Given a growing body of evidence linking the development of Alzheimers disease and vascular dementia to vitamin D deficiency, a new paper suggests more research is needed to establish a possible causation.
The existing evidence centers around the fact that low serum levels of vitamin D have been associated with increased risk for cardiovascular diseases, diabetes, depression, cavities, osteoporosis and periodontal disease.
All of these conditions are considered either a risk factor for dementia or may precede its onset.
In addition to that, scientists believe the vitamin plays a role in inflammation reduction as well as brain development and function.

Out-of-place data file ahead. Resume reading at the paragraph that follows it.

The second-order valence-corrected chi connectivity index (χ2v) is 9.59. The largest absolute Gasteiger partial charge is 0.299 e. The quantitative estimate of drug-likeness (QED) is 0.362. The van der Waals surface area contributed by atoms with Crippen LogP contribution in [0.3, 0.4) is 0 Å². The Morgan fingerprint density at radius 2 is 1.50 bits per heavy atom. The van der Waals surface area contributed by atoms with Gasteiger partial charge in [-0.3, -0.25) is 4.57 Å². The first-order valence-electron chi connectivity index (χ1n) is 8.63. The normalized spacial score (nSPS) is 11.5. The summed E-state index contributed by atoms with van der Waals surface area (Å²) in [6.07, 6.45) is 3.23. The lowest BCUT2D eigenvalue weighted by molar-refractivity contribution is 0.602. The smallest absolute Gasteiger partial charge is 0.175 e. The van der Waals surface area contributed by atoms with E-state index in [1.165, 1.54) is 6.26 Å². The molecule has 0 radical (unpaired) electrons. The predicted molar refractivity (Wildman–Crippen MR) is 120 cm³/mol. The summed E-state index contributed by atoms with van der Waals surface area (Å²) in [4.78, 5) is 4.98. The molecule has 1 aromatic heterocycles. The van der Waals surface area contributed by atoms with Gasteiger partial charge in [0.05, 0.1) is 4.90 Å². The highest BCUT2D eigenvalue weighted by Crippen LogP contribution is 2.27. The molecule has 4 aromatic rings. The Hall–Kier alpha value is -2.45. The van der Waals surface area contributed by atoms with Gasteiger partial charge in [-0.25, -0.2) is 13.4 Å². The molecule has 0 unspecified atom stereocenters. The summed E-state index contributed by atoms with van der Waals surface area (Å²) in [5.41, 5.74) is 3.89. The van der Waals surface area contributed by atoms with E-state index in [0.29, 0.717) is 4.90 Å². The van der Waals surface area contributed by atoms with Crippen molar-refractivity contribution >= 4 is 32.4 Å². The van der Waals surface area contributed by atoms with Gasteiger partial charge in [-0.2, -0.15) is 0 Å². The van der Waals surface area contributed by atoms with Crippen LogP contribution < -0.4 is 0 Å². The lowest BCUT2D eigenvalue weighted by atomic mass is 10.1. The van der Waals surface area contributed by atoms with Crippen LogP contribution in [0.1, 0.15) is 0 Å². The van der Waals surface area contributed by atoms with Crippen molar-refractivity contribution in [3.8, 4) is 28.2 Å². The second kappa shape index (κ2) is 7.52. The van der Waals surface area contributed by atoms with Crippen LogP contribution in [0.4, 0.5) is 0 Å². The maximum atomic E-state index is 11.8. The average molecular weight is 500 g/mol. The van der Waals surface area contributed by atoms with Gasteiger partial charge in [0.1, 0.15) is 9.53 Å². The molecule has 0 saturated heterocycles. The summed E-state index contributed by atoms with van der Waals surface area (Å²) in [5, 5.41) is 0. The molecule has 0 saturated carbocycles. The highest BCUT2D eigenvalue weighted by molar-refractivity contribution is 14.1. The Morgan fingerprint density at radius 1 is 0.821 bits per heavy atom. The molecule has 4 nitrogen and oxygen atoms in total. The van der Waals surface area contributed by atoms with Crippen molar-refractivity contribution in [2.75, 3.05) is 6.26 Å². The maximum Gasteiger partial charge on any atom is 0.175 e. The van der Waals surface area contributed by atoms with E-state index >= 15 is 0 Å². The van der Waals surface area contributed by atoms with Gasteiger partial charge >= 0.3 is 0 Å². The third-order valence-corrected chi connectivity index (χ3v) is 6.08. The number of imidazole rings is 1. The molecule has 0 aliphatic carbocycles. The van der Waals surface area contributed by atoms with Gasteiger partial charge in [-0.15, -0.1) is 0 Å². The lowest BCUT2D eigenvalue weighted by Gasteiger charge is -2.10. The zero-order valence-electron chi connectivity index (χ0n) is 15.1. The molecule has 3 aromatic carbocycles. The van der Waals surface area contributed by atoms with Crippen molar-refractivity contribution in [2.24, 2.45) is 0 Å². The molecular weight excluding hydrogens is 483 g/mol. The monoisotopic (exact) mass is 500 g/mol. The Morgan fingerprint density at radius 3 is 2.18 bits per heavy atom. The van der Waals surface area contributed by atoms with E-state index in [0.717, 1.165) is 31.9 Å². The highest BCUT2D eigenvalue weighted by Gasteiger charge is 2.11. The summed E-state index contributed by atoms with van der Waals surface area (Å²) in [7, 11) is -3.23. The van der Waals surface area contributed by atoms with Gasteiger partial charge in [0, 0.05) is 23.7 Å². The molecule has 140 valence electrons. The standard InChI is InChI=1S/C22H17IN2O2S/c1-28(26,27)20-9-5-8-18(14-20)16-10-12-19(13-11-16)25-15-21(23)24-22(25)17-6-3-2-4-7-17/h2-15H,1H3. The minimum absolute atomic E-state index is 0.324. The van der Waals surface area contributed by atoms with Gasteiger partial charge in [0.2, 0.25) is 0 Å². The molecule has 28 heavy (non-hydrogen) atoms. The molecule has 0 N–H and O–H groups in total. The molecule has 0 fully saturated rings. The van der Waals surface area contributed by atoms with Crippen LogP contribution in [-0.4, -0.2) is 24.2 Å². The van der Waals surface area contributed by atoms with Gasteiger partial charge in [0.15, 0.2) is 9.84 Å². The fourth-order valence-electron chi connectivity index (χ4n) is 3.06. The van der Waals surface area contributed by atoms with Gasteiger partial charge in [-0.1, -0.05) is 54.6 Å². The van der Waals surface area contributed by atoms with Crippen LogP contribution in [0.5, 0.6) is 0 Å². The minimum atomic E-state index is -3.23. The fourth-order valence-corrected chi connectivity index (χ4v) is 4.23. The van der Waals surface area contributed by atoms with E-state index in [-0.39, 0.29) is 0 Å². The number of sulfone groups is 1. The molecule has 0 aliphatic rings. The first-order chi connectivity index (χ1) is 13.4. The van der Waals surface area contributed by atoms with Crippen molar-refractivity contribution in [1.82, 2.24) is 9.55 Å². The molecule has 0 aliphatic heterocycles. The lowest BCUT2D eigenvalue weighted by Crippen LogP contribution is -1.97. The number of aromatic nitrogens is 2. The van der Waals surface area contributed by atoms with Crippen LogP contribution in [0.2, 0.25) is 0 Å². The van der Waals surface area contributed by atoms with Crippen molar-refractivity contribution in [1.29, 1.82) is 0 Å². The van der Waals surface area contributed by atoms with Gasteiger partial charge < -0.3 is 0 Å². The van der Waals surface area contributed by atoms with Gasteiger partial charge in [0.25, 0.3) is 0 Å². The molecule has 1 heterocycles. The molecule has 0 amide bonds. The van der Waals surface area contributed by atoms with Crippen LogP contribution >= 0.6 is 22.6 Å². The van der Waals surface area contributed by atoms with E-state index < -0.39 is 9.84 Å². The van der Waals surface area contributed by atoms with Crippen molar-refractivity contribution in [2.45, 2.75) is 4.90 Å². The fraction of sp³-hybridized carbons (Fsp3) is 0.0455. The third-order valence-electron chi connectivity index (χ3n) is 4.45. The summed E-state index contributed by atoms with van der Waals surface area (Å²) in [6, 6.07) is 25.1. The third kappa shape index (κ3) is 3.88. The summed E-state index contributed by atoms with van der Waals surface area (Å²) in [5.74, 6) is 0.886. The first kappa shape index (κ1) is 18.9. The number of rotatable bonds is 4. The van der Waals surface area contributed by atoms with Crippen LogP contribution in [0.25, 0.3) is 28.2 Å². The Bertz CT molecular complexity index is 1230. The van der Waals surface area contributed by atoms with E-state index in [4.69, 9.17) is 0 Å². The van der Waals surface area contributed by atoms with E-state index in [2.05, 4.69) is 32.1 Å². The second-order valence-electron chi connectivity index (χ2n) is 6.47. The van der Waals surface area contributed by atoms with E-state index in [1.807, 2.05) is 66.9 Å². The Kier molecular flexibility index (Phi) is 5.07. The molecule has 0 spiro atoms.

Based on these factors, Dr William B. Grant of the Sunlight, Nutrition and Health Research Center writing in the current issue of the Journal of Alzheimers Disease suggests studies of dementia and prediagnostic serum vitamin supplementation are warranted.
He says the elderly are generally vitamin D deficient, and therefore those over the age of 60 should consider having their serum vitamin D tested and aim to maintain it at the level of at least 30 ng/mL but preferably over 40 ng/mL.
Moreover, like many other practitioners he suggests using nutritional supplements that contain between 1000 2000 IUD of vitamin D3 or spending more time in the sun.